Friday, April 1, 2016

'Like sending satellites into space'

Richmond-bred Mason Bates, now in his first year as composer-in-residence and curator-host of new-music concerts at Washington’s Kennedy Center, talks with The Washington Post’s Anne Midgette about a creative career at its apogee – with premieres of several major orchestral works each season, an opera-in-the-making on Apple founder Steve Jobs due to be premiered by the Santa Fe Opera in 2017, new recordings of his works by the San Francisco Symphony and Boston Modern Orchestra Project – all of which he’s determined to keep in balance with family and home.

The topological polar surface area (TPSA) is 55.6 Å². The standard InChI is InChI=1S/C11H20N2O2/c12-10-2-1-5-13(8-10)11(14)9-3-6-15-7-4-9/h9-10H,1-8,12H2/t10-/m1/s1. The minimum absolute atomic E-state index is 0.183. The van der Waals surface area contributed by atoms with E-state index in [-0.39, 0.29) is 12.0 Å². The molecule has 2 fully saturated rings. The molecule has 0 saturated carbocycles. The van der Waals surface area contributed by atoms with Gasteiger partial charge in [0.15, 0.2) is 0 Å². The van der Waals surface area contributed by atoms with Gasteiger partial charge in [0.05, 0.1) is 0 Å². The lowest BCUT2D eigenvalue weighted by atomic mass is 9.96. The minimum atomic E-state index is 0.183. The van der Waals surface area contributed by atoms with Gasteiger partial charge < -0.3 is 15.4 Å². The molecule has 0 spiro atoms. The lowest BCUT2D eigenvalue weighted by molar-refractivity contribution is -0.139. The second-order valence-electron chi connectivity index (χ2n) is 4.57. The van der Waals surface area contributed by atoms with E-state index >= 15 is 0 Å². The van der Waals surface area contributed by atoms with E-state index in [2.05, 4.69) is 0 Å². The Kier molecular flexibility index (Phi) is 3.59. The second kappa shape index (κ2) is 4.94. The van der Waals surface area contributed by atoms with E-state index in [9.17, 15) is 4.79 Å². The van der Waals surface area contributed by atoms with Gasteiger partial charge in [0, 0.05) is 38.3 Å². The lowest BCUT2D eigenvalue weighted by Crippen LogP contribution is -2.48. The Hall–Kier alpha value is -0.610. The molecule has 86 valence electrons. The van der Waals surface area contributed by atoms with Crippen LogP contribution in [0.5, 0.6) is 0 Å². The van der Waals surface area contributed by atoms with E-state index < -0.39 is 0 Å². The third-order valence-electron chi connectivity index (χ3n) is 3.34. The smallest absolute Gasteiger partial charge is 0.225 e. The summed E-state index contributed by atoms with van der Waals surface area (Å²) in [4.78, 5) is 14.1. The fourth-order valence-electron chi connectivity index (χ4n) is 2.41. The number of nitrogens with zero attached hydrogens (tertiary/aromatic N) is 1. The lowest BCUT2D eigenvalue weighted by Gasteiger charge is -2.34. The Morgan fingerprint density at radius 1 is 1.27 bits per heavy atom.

Composing for big orchestras and institutions is “like sending satellites into space,” he says. “How do you know what you’re going to do on Mars 20 years ahead of time?”

Anne Akiko Meyers, with Hugh Wolff conducting the National Symphony, plays Bates’ Violin Concerto in subscription concerts on April 14 and 16, and a “Declassified” program also featuring Bates’ “The B-Sides” and “The Rise of Exotic Computing,” with the composer performing on electronica, on April 15, all in the Kennedy Center Concert Hall. “Mason Bates’ KC Jukebox: New Voices, Old Muses,” the last of this season’s series presenting new music in a club setting, will be staged on April 18 in the Kennedy Center Atrium. (See April calendar for details.)